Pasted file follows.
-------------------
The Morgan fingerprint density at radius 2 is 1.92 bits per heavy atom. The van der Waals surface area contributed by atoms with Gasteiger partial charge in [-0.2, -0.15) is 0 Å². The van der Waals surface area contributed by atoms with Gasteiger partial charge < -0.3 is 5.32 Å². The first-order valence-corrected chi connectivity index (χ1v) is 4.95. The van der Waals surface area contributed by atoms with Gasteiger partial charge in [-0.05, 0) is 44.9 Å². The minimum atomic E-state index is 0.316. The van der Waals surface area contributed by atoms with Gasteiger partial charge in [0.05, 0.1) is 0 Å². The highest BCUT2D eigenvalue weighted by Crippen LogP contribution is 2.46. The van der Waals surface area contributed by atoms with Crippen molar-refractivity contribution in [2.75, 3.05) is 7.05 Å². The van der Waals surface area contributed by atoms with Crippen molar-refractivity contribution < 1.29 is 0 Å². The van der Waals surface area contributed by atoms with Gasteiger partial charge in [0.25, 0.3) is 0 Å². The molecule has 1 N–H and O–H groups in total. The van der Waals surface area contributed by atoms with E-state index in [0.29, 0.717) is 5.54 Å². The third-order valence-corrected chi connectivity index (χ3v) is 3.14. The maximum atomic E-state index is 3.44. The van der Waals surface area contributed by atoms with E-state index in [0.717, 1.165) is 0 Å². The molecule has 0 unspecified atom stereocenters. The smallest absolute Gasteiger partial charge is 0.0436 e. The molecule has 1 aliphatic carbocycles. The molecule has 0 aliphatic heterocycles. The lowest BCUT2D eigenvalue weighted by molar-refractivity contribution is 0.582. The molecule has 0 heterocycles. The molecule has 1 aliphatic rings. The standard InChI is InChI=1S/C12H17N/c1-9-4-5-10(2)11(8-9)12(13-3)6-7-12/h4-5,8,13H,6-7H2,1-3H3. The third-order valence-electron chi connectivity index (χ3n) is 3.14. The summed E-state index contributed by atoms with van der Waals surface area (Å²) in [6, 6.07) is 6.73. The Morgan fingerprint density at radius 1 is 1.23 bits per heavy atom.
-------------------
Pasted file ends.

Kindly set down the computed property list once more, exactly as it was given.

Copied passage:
The Morgan fingerprint density at radius 2 is 1.92 bits per heavy atom. The van der Waals surface area contributed by atoms with Gasteiger partial charge in [-0.2, -0.15) is 0 Å². The van der Waals surface area contributed by atoms with Gasteiger partial charge < -0.3 is 5.32 Å². The first-order valence-corrected chi connectivity index (χ1v) is 4.95. The van der Waals surface area contributed by atoms with Gasteiger partial charge in [-0.05, 0) is 44.9 Å². The minimum atomic E-state index is 0.316. The van der Waals surface area contributed by atoms with Gasteiger partial charge in [0.05, 0.1) is 0 Å². The highest BCUT2D eigenvalue weighted by Crippen LogP contribution is 2.46. The van der Waals surface area contributed by atoms with Crippen molar-refractivity contribution in [2.75, 3.05) is 7.05 Å². The van der Waals surface area contributed by atoms with Crippen molar-refractivity contribution < 1.29 is 0 Å². The van der Waals surface area contributed by atoms with Gasteiger partial charge in [0.25, 0.3) is 0 Å². The molecule has 1 N–H and O–H groups in total. The van der Waals surface area contributed by atoms with E-state index in [0.29, 0.717) is 5.54 Å². The third-order valence-corrected chi connectivity index (χ3v) is 3.14. The maximum atomic E-state index is 3.44. The van der Waals surface area contributed by atoms with E-state index in [0.717, 1.165) is 0 Å². The molecule has 0 unspecified atom stereocenters. The smallest absolute Gasteiger partial charge is 0.0436 e. The molecule has 1 aliphatic carbocycles. The molecule has 0 aliphatic heterocycles. The lowest BCUT2D eigenvalue weighted by molar-refractivity contribution is 0.582. The molecule has 0 heterocycles. The molecule has 1 aliphatic rings. The standard InChI is InChI=1S/C12H17N/c1-9-4-5-10(2)11(8-9)12(13-3)6-7-12/h4-5,8,13H,6-7H2,1-3H3. The third-order valence-electron chi connectivity index (χ3n) is 3.14. The summed E-state index contributed by atoms with van der Waals surface area (Å²) in [6, 6.07) is 6.73. The Morgan fingerprint density at radius 1 is 1.23 bits per heavy atom.